image: randhirkumars/n-queens-genetic-redis
              restartPolicy: Never
    outputs:
      parameters:
      - name: job-name
        valueFrom:
          jsonPath: '{.metadata.name}'
      - name: job-uid
        valueFrom:
          jsonPath: '{.metadata.uid}'

  - name: print-solution
    inputs:
      parameters:
      - name: job-uid
    container:
      image: argoproj/argoexec:latest
      command: [sh, -c]
      args: ["
        for i in `kubectl get pods -l controller-uid={{inputs.parameters.job-uid}} -o name`; do
          kubectl logs $i;
        done
      "]

  - name: delete-job
    inputs:
      parameters:
      - name: job-name
    resource:
      action: delete
      manifest: |
        apiVersion: batch/v1
        kind: Job
        metadata:
          name: {{inputs.parameters.job-name}}

Notice that each step in the workflow is a Docker container. The first step uses a Docker image that we have built — randhirkumars/n-queens-genetic-redis — and the second step uses a pre-built image from DockerHub —  argoproj/argoexec:latest.  Submit the workflow using the Argo command line.

> argo submit nqueens.yaml

This launches the workflow and this can be visualized as a graph in Argo UI.

Image title

Once the workflow has run to completion, the solution is printed out to the console of the pod associated with the Job. A solution for a 14x14 chessboard is shown below.

Image title

Distributed Search

In the N-Queens problem, we learned how to create a workflow that launched parallel jobs on Kubernetes. The parallel jobs used an external Redis queue service for coordination. In this section, we look at another pattern for parallel workflow — distributed document search using the scatter/gather pattern. Here, the task is to search different words across a large database of documents for all documents that contain those words. To parallelize the task, we will scatter the different term requests across nodes in the cluster. All the nodes in the cluster have access to a shared volume hosting the documents to be searched. Then we gather all the responses from worker nodes into a single response. This task can be implemented in a workflow with the following steps.

  1. When a request comes into search, parse the request and split the search string into words. 

  2. Loop through the words and farm out a leaf pod to search for each word. 

  3. Each of the pods returns a list of documents that match one of the words. Collate the search results and print the list of documents.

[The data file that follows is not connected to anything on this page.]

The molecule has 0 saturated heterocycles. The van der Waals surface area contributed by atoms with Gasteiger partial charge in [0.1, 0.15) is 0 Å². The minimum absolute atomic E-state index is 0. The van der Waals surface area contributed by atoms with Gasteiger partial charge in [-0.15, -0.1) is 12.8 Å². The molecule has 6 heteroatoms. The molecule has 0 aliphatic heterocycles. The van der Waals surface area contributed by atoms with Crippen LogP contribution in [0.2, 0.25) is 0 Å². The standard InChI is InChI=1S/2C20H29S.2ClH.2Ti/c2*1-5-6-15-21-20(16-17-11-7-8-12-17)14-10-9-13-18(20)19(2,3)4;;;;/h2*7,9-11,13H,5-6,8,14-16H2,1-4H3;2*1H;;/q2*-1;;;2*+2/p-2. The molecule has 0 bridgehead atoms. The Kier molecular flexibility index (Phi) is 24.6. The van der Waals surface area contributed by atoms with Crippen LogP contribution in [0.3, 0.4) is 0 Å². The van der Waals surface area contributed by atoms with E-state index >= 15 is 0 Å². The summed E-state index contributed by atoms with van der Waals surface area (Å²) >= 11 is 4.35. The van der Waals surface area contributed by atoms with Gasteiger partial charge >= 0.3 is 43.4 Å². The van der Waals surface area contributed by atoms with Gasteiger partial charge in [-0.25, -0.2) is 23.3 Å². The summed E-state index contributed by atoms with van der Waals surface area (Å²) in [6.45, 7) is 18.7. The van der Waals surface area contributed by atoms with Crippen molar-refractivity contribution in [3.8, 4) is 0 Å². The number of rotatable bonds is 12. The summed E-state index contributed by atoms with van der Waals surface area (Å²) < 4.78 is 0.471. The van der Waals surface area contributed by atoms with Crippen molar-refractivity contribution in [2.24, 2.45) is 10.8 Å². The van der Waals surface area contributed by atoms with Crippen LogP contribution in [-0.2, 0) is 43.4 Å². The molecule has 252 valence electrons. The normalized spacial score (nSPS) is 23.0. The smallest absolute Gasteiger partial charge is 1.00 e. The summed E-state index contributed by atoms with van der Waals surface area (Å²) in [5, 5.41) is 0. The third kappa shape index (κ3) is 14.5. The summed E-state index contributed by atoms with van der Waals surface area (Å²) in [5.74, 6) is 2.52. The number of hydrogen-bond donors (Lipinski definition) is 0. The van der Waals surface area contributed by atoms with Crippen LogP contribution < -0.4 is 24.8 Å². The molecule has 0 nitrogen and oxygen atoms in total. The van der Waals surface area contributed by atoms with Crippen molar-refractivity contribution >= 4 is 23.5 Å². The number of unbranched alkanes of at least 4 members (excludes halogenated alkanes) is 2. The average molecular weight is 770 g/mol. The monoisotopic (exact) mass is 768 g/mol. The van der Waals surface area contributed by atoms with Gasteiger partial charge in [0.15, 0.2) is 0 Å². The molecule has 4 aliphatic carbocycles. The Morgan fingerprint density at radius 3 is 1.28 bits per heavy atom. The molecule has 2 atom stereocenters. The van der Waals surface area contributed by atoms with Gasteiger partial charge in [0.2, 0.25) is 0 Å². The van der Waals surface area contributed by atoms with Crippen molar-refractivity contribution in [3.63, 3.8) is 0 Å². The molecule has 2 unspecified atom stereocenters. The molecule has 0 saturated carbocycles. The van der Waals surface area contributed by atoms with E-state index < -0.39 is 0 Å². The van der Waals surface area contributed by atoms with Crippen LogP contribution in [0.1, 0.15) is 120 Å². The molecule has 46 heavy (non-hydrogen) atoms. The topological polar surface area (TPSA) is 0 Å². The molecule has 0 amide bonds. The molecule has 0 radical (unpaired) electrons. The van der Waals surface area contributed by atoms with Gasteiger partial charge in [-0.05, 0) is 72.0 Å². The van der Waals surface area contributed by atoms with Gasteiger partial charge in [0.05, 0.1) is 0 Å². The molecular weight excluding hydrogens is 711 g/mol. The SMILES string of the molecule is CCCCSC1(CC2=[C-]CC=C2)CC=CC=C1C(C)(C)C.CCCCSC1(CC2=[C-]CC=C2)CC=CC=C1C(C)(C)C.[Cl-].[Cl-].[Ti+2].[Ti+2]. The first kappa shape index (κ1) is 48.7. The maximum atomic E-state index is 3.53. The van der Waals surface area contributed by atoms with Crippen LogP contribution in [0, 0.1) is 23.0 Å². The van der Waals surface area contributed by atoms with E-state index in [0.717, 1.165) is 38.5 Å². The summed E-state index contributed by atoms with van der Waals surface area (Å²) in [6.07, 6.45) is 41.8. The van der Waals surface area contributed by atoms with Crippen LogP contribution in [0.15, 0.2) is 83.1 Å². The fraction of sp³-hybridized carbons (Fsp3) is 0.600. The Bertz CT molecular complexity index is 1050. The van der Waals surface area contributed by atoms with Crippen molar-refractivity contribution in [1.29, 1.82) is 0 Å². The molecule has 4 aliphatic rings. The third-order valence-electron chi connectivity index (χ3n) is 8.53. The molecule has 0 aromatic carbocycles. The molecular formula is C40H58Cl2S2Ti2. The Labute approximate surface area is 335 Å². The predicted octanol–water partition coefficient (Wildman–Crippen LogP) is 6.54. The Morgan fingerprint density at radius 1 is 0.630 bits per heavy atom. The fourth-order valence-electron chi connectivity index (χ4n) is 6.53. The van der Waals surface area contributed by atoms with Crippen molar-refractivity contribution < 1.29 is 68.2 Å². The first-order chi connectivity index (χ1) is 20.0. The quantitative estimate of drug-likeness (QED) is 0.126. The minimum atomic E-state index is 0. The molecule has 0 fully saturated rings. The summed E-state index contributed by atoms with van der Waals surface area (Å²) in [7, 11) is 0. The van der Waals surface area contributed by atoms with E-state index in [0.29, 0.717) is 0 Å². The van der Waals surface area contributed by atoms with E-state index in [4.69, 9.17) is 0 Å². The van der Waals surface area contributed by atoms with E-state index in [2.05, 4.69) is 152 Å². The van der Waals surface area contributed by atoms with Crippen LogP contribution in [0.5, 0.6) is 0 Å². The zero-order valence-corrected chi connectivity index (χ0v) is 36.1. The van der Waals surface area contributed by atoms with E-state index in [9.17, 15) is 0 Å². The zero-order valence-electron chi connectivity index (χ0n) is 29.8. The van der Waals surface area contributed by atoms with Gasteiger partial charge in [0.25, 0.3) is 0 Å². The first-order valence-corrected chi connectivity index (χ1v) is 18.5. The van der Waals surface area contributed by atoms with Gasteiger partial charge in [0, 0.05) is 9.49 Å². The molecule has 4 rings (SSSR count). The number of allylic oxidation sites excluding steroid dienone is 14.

Argo Workflow

The Argo workflow YAML with the above steps is shown below. Here, we store the documents to be searched and the results of the search on persistent volumes mounted on the pods. 

apiVersion: argoproj.io/v1alpha1
kind: Workflow
metadata:
  generateName: dgrep-
spec:
  entrypoint: dgrep

  volumeClaimTemplates:
  - metadata:
      name: workdir
    spec:
      accessModes: [ "ReadWriteOnce" ]
      resources:
        requests:
          storage: 1Gi

  arguments:
    parameters:
    - name: searchstring
      value: hello world

  templates:
  - name: dgrep
    steps:
    - - name: data
        template: data
    - - name: generate
        template: generate
    - - name: search
        template: search
        arguments:
          parameters:
          - name: words
            value: "{{item}}"
        withParam: "{{steps.generate.outputs.result}}"
    - - name: collate
        template: collate

  - name: data
    container:
      image: alpine
      command: [sh, -c]
      args: ["touch /mnt/data/file1; touch /mnt/data/file2; echo -n hello > /mnt/data/file1; echo -n world > /mnt/data/file2"]
      volumeMounts:
      - name: workdir
        mountPath: /mnt/data

  - name: generate
    script:
      image: python:alpine3.6
      command: [python]
      source: |
        import json
        import sys
        json.dump([w for w in "{{workflow.parameters.searchstring}}".split()], sys.stdout)

  - name: search
    inputs:
      parameters:
      - name: words
    container:
      image: alpine
      command: [sh, -c]
      args: ["grep -rl {{inputs.parameters.words}} /mnt/data | awk -F/ '{ print $NF }' >> /mnt/data/output"]
      volumeMounts:
      - name: workdir
        mountPath: /mnt/data

  - name: collate
    container:
      image: alpine
      command: [sh, -c]
      args: ["cat /mnt/data/output | sort | uniq"]
      volumeMounts:
      - name: workdir
        mountPath: /mnt/data

Here we are using the vanilla Docker image alpine for all the steps. The workflow, when submitted using the Argo command line, can be visualized on the Argo UI. The search string consists of two words, "hello" and "world." In the response, two pods are created in parallel, each searching for a word. The individual search results from the pods are collated in the final step to print the list of documents.

Image title

Conclusion

We have illustrated how to create parallel workflows on Kubernetes with the help of two examples. We used Argo to create workflows that can be specified as a directed acyclic graph (DAG). Argo allows us to define a container-native workflow on Kubernetes where each step in the workflow is a Docker container. Kubernetes is ideal for running parallel workflows and Argo reduces the complexity of designing such workflows.

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Topics:
kubernetes ,parallel computing ,containers ,batch processing ,microservices ,distributed applications ,tutorial ,distributed systems ,docker